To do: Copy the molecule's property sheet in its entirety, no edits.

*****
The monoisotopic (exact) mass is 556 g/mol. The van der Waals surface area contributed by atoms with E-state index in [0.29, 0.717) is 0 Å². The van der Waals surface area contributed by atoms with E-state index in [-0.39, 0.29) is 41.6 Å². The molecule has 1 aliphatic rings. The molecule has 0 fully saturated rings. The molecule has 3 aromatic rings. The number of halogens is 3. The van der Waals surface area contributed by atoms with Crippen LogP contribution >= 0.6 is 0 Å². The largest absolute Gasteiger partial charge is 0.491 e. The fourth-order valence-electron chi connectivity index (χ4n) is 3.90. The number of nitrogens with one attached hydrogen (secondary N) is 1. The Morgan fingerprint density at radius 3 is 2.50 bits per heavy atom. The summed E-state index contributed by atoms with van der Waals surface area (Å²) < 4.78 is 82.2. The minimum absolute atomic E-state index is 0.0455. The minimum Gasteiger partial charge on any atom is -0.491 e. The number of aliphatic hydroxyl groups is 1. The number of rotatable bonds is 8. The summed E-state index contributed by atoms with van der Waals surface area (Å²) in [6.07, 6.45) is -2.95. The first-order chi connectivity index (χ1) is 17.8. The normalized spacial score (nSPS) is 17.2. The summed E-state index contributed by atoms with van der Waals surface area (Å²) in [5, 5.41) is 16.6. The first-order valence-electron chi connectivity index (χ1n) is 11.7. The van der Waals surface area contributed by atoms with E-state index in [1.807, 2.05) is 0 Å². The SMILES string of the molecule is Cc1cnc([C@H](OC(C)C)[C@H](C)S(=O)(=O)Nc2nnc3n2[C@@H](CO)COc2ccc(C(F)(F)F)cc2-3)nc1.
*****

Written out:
The monoisotopic (exact) mass is 556 g/mol. The van der Waals surface area contributed by atoms with E-state index in [0.29, 0.717) is 0 Å². The van der Waals surface area contributed by atoms with E-state index in [-0.39, 0.29) is 41.6 Å². The molecule has 1 aliphatic rings. The molecule has 0 fully saturated rings. The molecule has 3 aromatic rings. The number of halogens is 3. The van der Waals surface area contributed by atoms with Crippen LogP contribution >= 0.6 is 0 Å². The largest absolute Gasteiger partial charge is 0.491 e. The fourth-order valence-electron chi connectivity index (χ4n) is 3.90. The number of nitrogens with one attached hydrogen (secondary N) is 1. The Morgan fingerprint density at radius 3 is 2.50 bits per heavy atom. The summed E-state index contributed by atoms with van der Waals surface area (Å²) < 4.78 is 82.2. The minimum absolute atomic E-state index is 0.0455. The minimum Gasteiger partial charge on any atom is -0.491 e. The number of aliphatic hydroxyl groups is 1. The number of rotatable bonds is 8. The summed E-state index contributed by atoms with van der Waals surface area (Å²) in [6.07, 6.45) is -2.95. The first-order chi connectivity index (χ1) is 17.8. The normalized spacial score (nSPS) is 17.2. The summed E-state index contributed by atoms with van der Waals surface area (Å²) in [5, 5.41) is 16.6. The first-order valence-electron chi connectivity index (χ1n) is 11.7. The van der Waals surface area contributed by atoms with E-state index in [1.807, 2.05) is 0 Å². The SMILES string of the molecule is Cc1cnc([C@H](OC(C)C)[C@H](C)S(=O)(=O)Nc2nnc3n2[C@@H](CO)COc2ccc(C(F)(F)F)cc2-3)nc1.